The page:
Before you and the family hit the local public pool to cool off on a hot San Jose summer’s day, take a few precautions to avoid coming away with more than just a suntan. According to the Centers for Disease Control and Prevention (CDC), pools and water playgrounds contain parasites – waterborne diseases that cause outbreaks and illnesses. One type of parasite can survive and thrive even in well-maintained swimming pools. Take these steps to minimize your chances of getting sick from public pools.
Knowledge is power when it comes to combatting diseases in public pools. In the past 15 years, there have been about 500 documented parasite outbreaks linked to swimming pools, water playgrounds, and hot tubs. These outbreaks have made 27,219 people ill and killed eight victims. The CDC has conducted in-depth studies about bacteria and parasites in public pools and found that the most outbreaks (one third) occur in hotel pools and hotel hot tubs, in the summer.
The three waterborne diseases involved in the majority of outbreaks are Cryptosporidium (58% of outbreaks and 89% of illnesses), Pseudomonas, and Legionella. Crypto is the disease that can survive even with the proper amounts of chlorine and pool maintenance. The other two exist primarily in slimy areas in pools and hot tubs. The most common symptoms from illnesses contracted in public swimming pools are skin infections, respiratory problems, and diarrhea.
The most common parasite, Crypto, spreads when someone who has the virus has diarrhea in the pool or hot tub. Anyone who consumes the water may then get sick from the parasite. Preventing an outbreak takes a shared effort from everyone in the body of water. First, no one should enter the pool with diarrhea. If your child is feeling ill, skip the swimming pool.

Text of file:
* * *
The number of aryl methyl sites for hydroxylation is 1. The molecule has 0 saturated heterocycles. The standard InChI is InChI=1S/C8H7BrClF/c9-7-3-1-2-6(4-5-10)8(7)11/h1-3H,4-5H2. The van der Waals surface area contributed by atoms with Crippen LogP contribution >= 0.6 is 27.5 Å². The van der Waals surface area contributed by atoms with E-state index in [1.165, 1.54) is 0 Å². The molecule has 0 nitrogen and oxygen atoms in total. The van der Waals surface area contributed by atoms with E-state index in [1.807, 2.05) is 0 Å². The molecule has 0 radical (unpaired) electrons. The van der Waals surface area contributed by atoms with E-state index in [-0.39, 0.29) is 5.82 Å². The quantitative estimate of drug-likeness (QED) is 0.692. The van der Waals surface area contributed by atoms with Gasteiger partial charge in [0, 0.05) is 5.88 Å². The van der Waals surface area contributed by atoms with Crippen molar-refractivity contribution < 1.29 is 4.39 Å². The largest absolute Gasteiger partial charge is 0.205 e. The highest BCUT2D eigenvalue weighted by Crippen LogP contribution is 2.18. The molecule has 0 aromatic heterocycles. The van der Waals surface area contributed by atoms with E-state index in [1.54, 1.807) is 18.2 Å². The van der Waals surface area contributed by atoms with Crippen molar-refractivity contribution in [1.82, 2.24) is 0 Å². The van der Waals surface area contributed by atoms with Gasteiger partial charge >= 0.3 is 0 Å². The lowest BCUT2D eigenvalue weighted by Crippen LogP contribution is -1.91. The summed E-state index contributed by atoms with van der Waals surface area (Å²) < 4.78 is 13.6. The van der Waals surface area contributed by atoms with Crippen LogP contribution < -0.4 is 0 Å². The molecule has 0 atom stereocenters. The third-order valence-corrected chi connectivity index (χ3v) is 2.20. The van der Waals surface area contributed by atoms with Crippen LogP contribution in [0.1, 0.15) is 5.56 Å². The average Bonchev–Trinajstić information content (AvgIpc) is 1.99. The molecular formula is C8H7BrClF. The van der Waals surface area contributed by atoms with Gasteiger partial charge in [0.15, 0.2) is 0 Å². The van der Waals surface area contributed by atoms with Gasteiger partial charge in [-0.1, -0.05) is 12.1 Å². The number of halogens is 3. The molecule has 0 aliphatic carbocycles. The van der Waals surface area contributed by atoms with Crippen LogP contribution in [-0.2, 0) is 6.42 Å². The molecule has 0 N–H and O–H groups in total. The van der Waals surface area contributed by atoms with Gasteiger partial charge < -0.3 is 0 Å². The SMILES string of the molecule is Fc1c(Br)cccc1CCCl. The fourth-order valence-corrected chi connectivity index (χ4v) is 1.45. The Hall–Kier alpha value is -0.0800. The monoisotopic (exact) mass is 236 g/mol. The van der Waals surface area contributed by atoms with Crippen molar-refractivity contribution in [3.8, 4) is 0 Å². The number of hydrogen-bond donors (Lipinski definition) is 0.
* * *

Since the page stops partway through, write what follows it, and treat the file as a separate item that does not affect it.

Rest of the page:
Next, no one swimming should swallow any of the water. Swallowing just a mouthful of contaminated water can lead to diarrhea, nausea, vomiting, and stomach cramps in children and adults. Teach your kids not to put pool water in their mouths to reduce the risk of illness. Chlorine cannot kill Crypto quickly enough to make water safe if someone has had diarrhea. Get your kids out of the water immediately in the event of an accident in the pool.
Hotel swimming areas reported the highest number of parasite and disease outbreaks, according to the CDC. Thirty-two percent of outbreaks happened at hotels, motels, inns, and lodges. If possible, skip swimming at the hotel completely and go for a dip in the Pacific Ocean instead. Otherwise, be extra careful when using hotel swimming pools, hot tubs, water playgrounds, and spa areas.
If the water looks questionable, don’t get in. Water should be clear, not cloudy. You should be able to see the bottom of the pool. It should not have any color – greens, browns, etc. can mean contamination or poor pool maintenance. If the pool or its elements appear slimy, don’t get in. The pool or hot tub’s jet streams should be working as intended, with nothing obstructing the filter. Try to find the swimming area’s latest inspection report. The public pool or hotel should have it posted somewhere clearly. The inspection should be up-to-date, with positive results.
Public pools can seem like a great place to spend a hot day in San Jose, but a contaminated pool won’t be worth cooling off. If there are too many people in the pool, no showers available, lots of kids and pets swimming, sick-looking people swimming, discolored water, or other signs of something amiss, go with your gut and don’t swim. You’re not being paranoid by taking the family elsewhere to spend the day: you could be avoiding serious waterborne illnesses.
If you or a loved one became sick after visiting an unkempt swimming pool and believe the hotel was negligent, the premises liability lawyers at Henshaw & Henry, PC can help. Contact us today to schedule your free initial consult.